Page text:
Editorial: Guard against phishing

·3 min read

Appreciating the gesture of a former student to send her favorite pastry, retired teacher Belinda posted on social media a photo of the package. Another former student saw a detail in the online image that made Belinda vulnerable to scammers.

Belinda took her advice, deleting the post that included an image of the delivery receipt indicating her name and address.

In another incident, Benjamin answered finally persistent calls from a number that was not part of his contacts. The caller, a woman, asked for a person that Benjamin had never heard of.

In the ensuing exchange, the woman asked Benjamin for his full name, as if verifying his identity. Since she had a pleasant voice, he nearly forgot that he did not have to prove his identity to the caller and cut the call.

Benjamin had already been victimized in another vishing or voice phishing scam. He had revealed personal information, such as his name and one-time password (OTP) authorizing an online transaction, to a person who misrepresented himself as an employee of a bank where Benjamin had an account.

Though he thought of himself as digital-savvy, Benjamin was duped into shouldering credit card fees from fraudulent transactions in the phone phishing scam. Although he filed a formal complaint to the banks, he was informed by one establishment that he would have to shoulder the fees charged to his card since he had given the OTP to the scammer.

On hindsight, Benjamin reflected that the scammer’s voice — courteous, knowledgeable, professional — gained his trust and lowered his guard. Other common modes of vishing involve taxes or shipping fees, lottery or raffle, charity and “dugo-dugo (frightening the victim to transfer cash or valuables due to a false claim that a relative is in a medical emergency)”.

After the pandemic triggered lockdowns in March 2020 and drove more people to transact online, the National Bureau of Investigation’s (NBI) Cybercrime Division monitored a 200-percent increase in phishing scams, reported the news website Rappler on Aug. 12, 2020.

Phishing is a form of cybercrime that uses various digital channels of communication to steal data, such as personal information, login credentials and other information to access bank accounts, credit cards and online media accounts.

A frequent phishing technique deceives a victim into clicking an online link that, instead of directing one to the desired site, activates malware for the unauthorized harvest of personal data.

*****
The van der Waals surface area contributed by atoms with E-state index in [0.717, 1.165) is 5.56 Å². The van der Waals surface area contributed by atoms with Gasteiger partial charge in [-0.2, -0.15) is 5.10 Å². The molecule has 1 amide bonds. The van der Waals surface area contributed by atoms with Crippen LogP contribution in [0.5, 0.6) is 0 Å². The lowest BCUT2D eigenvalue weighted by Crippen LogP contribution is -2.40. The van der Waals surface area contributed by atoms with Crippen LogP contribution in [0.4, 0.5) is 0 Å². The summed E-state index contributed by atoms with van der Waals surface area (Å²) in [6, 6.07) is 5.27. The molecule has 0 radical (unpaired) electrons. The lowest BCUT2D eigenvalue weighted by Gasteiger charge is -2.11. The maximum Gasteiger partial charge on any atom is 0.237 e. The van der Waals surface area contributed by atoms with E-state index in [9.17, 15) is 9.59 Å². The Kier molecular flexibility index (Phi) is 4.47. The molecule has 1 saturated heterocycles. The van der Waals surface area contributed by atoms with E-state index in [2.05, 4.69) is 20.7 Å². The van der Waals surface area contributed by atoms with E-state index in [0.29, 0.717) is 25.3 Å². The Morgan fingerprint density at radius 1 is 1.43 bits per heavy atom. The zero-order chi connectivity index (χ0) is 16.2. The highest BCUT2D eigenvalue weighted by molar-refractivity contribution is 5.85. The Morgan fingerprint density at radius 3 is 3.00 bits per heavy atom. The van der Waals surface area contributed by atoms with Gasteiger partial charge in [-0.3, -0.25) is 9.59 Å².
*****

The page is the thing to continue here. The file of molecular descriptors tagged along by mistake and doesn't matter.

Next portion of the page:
Only by constantly updating oneself on cybercrime strategies and practicing vigilance and caution can citizens protect themselves from cybercriminals.

Many establishments, such as banks, companies and the mass media, post online advisories to educate the public and alert them about scams currently circulating. On May 24, SunStar Cebu posted on its Facebook page a warning to alert netizens about a phishing scam luring netizens with screenshots of reports or news images intended to represent legitimate news media content, with the intent of getting victims to click the link and reveal login details.

Self-regulation is crucial for preventing the victimization of oneself and his or her network. Maybelline trusted the link sent by a former student and entered personal details to join a raffle program celebrating a supermarket’s anniversary.

Realizing that the process was too quick and too easy for her to win a major prize, she consulted her sons, who, by scrutinizing the link, informed her that this was a scam. Maybelline changed the log-in information for her social media page, as well as warned her social network about the scam.

Maybelline’s friend, Cherry, later saw the same promotional announcement and invitation to join, posted in her social media group. She warned fellow members not to click the link and summed up briefly Maybelline’s cautionary tale.

Digital communities are allies in countering digital predators.

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